Thursday, April 15, 2010


Desires are the root cause of misery, as declared by Lord Buddha more than 2500 years ago. Therefore, desires should be reduced to the minimum. But an aspiration gives us a reason for living. An aspiration gives a purpose to our life. An aspiration leads us towards a better and more meaningful existence. An aspiration is a desirable desire.
An aspiration is not an ambition. An ambition is usually a material goal, e.g. becoming a doctor, or becoming a millionaire. When the ambition is achieved, one has the choice of treating it as the final destination, or as a milestone on way to another ambition. An aspiration is neither material, nor a station reached in the course of a journey. An aspiration is limited to the direction in which the journey will be performed, the manner in which the journey will be performed, the way choices will be made while on the journey, and so on. The journey may have a destination, but that is not the primary concern. An ambition may or may not be fulfilled. But a sincere aspiration is always realized.
What may an aspiration be like? A good example is an aspiration for self-improvement. We may think that we are good. But very few of us can truly say that we cannot become better. Becoming better than we are may look like a very simple aspiration. Yes, it is simple, but it is not easy. Since there is always room for improvement, self-improvement is a life-long journey. After we have become a little better than we are, we find it is possible to become still better, and so on. Thus the process of self-improvement never really comes to an end. Another name for this life-long journey of self-improvement is yoga. The aspiration for self-improvement is not only perfectly compatible with worldly life, it is essential for worthwhile worldly existence. It is not enough to be a doctor or a teacher; one should be a good doctor or a good teacher. A good doctor is a good person along with being a doctor; a good teacher is a good person along with being a teacher. To put it ‘mathematically’,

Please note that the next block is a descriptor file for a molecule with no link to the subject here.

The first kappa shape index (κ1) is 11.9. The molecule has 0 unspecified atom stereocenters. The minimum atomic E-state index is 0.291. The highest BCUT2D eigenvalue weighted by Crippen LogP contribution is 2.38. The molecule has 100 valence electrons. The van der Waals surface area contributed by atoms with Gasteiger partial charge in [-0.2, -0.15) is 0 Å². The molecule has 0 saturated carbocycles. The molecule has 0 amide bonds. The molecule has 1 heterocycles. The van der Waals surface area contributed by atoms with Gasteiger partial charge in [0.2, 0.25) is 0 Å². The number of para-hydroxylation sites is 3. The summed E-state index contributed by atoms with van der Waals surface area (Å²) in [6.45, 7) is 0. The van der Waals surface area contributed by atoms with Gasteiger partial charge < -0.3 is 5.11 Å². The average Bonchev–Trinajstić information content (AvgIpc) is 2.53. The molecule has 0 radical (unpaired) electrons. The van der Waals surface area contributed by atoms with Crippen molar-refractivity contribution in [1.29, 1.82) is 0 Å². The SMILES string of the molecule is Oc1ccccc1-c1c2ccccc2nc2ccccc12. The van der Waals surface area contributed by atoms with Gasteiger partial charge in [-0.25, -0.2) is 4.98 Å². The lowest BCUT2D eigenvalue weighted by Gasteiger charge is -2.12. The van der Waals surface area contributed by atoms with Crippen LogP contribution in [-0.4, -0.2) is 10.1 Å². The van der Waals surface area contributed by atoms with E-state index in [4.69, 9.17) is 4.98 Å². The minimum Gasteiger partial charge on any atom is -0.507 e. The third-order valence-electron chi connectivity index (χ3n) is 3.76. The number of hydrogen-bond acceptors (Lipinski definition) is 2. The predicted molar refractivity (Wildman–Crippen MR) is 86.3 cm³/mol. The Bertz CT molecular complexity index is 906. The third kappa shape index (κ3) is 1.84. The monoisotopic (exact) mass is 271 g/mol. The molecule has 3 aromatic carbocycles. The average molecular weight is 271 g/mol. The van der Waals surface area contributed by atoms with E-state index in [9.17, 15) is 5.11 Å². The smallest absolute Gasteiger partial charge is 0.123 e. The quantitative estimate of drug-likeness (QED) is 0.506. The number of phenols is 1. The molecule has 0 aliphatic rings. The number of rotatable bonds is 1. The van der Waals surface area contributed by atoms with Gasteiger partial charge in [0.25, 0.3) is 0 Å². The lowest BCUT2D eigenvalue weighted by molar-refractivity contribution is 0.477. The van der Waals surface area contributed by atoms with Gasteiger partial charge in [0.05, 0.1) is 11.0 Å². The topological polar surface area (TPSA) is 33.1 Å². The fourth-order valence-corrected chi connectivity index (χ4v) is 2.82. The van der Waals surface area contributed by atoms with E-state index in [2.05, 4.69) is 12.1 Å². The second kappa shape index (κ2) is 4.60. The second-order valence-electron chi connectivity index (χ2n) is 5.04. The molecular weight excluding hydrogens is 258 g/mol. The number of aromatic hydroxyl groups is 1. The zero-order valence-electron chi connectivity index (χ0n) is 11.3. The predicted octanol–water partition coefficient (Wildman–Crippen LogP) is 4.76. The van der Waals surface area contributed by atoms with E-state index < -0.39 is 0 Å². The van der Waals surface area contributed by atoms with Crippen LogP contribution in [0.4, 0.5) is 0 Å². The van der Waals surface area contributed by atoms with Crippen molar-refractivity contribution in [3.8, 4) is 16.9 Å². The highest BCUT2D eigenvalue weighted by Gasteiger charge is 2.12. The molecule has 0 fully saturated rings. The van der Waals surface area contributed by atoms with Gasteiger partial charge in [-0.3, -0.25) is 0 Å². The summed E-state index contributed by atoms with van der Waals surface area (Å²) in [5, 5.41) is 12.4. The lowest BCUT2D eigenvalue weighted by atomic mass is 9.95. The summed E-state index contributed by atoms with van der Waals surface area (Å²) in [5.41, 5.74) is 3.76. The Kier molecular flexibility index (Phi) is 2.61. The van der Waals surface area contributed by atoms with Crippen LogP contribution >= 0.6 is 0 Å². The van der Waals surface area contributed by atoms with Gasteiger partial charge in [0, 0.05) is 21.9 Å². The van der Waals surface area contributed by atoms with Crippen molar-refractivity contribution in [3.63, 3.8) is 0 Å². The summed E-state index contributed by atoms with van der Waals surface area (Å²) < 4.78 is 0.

A doctor + A good person = A good doctor
A teacher + A good person = A good teacher
If the good doctor or good teacher has an aspiration for self-improvement, he becomes a better person. As the good person turns into a better person, he also becomes a better doctor or a better teacher.
Aspiration is one of the three major tools in the yoga of Sri Aurobindo and the Mother: the other two are rejection and surrender. According to Sri Aurobindo and the Mother, the aspiration should be intense and sincere but not impatient. Calm and steady effort towards the aspiration, and rejection of all that comes in way of the aspiration, is all that is required of us. For the rest, it is enough to surrender to the Divine.

(From a work in progress: Timeless Wisdom in Small Doses)

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